David Moenning: Near-Term Markets’ Price Action is Likely to be Important
It’s “Fed Day” once again, so in all honesty, not much else matters in the early going today. The key to this fine Wednesday morning is that the Fed is expected to drop the word “patient” from the statement accompanying the rate announcement. The general consensus is that Ms. Yellen will instead favor language suggesting that rate increases may soon be warranted if the U.S. economic recovery remains on track and if the Fed can be “reasonably confident” that inflation will soon begin moving back toward the Fed’s 2% target. Traders will also be looking for some additional color on the topic of policy normalization from today’s update of the “dot plot”, which details each FOMC member’s view on where interest rates will be and when. The market will also be listening intently for the committee’s view on the state of the U.S. dollar as well as the recent soft patch seen in the economic data. Recall that with the exception of the monthly jobs report, the vast majority of the economic data has come in below expectations of late. Therefore it will be interesting to see whether or not Yellen’s gang will acknowledge the weakness. Stay tuned because, as usual, Fed Days tend to produce some fireworks in the markets.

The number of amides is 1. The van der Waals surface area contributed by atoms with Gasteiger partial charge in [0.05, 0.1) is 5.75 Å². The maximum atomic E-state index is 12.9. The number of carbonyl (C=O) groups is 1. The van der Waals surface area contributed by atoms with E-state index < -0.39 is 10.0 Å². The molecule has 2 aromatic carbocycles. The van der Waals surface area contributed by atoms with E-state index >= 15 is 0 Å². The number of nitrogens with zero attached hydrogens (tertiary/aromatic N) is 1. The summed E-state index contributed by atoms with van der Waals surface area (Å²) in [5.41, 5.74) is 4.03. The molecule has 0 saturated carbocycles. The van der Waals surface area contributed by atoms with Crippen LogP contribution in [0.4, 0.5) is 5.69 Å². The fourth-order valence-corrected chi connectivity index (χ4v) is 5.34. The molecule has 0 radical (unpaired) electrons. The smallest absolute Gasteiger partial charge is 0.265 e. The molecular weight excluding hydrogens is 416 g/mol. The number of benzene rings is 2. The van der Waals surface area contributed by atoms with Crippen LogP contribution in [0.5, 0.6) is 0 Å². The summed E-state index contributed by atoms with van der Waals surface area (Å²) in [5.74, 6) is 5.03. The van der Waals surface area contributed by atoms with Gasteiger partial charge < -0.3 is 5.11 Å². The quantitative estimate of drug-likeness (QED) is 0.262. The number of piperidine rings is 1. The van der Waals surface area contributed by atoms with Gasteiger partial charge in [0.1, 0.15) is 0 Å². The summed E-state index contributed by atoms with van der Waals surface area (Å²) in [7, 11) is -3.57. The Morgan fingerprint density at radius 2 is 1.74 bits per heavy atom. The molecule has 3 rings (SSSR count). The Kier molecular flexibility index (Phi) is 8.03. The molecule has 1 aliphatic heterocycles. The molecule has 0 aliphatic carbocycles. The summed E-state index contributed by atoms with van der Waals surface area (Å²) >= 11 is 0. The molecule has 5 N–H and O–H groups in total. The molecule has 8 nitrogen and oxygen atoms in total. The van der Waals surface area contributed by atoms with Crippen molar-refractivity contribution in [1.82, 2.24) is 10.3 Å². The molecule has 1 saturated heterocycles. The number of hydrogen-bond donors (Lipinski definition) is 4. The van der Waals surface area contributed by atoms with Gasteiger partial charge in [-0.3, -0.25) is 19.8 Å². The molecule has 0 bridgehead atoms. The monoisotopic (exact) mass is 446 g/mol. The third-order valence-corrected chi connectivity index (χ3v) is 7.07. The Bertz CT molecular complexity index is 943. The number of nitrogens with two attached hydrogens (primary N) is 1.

Current Market Outlook
The good news is that the wait is finally over as Janet Yellen will likely tell the world why the FOMC removed the word “patient” from the statement relating to forward guidance of monetary policy today. In English, this means that the Fed is putting an end to the calendar-based guidance it has provided now for many years and returning to a data-dependent approach. Another way to look at this is that the Yellen & Co. now believe that since the economy is now able to stand on its own two feet without the help of the monetary “juice” the Fed has been providing for more than six straight years, it is time to let the state of the economy/inflation dictate the direction of rates. The problem for the market isn’t necessarily the fact that the Fed is going to raise rates at some point soon, but rather the uncertainty the new approach brings. And while this level of uncertainty may not be enough to bring the bears out of hibernation, it may give the Wall Street boyz and their fancy computer toys something to play with for a while. Therefore, volatility will likely remain high and in turn, some caution remains warranted in this difficult trading environment.
Although the action continues to be sloppy at best lately, the lines in the sand from a technical perspective are now quite clear. In short, traders have positioned the market in a bit of an equilibrium point in front of Janet Yellen’s announcement/press conference today. Here’s how it breaks out: A move above 2080 will likely create a push higher into the next resistance zone at 2100 while a break of 2050-40 will embolden the bears. So, with the Fed on tap, a market that is neither overbought nor oversold, and sentiment also relatively neutral on a short-term basis, it appears to be anybody’s ballgame here. And because of this, the near-term price action is likely to be important.
S&P 500 Index – Daily
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